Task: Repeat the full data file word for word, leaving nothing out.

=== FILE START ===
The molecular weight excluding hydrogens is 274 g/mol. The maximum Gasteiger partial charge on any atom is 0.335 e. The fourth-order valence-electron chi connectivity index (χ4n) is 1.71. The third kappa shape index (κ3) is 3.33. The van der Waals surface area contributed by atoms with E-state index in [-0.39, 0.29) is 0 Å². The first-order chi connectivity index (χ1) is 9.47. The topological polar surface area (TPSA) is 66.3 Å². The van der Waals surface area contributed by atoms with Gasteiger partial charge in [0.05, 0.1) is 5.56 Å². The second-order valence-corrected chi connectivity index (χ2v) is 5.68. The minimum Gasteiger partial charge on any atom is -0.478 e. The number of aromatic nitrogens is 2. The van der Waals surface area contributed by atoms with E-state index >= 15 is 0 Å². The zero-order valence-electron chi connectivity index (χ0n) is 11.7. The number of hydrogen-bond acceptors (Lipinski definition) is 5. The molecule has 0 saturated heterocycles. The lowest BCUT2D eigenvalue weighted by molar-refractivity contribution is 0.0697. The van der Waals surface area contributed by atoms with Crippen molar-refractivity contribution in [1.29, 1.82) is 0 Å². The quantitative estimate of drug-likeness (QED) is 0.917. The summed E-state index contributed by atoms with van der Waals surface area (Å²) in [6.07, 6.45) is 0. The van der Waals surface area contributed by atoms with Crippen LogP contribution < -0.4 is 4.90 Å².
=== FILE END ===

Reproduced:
The molecular weight excluding hydrogens is 274 g/mol. The maximum Gasteiger partial charge on any atom is 0.335 e. The fourth-order valence-electron chi connectivity index (χ4n) is 1.71. The third kappa shape index (κ3) is 3.33. The van der Waals surface area contributed by atoms with E-state index in [-0.39, 0.29) is 0 Å². The first-order chi connectivity index (χ1) is 9.47. The topological polar surface area (TPSA) is 66.3 Å². The van der Waals surface area contributed by atoms with Gasteiger partial charge in [0.05, 0.1) is 5.56 Å². The second-order valence-corrected chi connectivity index (χ2v) is 5.68. The minimum Gasteiger partial charge on any atom is -0.478 e. The number of aromatic nitrogens is 2. The van der Waals surface area contributed by atoms with E-state index >= 15 is 0 Å². The zero-order valence-electron chi connectivity index (χ0n) is 11.7. The number of hydrogen-bond acceptors (Lipinski definition) is 5. The molecule has 0 saturated heterocycles. The lowest BCUT2D eigenvalue weighted by molar-refractivity contribution is 0.0697. The van der Waals surface area contributed by atoms with Crippen molar-refractivity contribution in [1.29, 1.82) is 0 Å². The quantitative estimate of drug-likeness (QED) is 0.917. The summed E-state index contributed by atoms with van der Waals surface area (Å²) in [6.07, 6.45) is 0. The van der Waals surface area contributed by atoms with Crippen LogP contribution < -0.4 is 4.90 Å².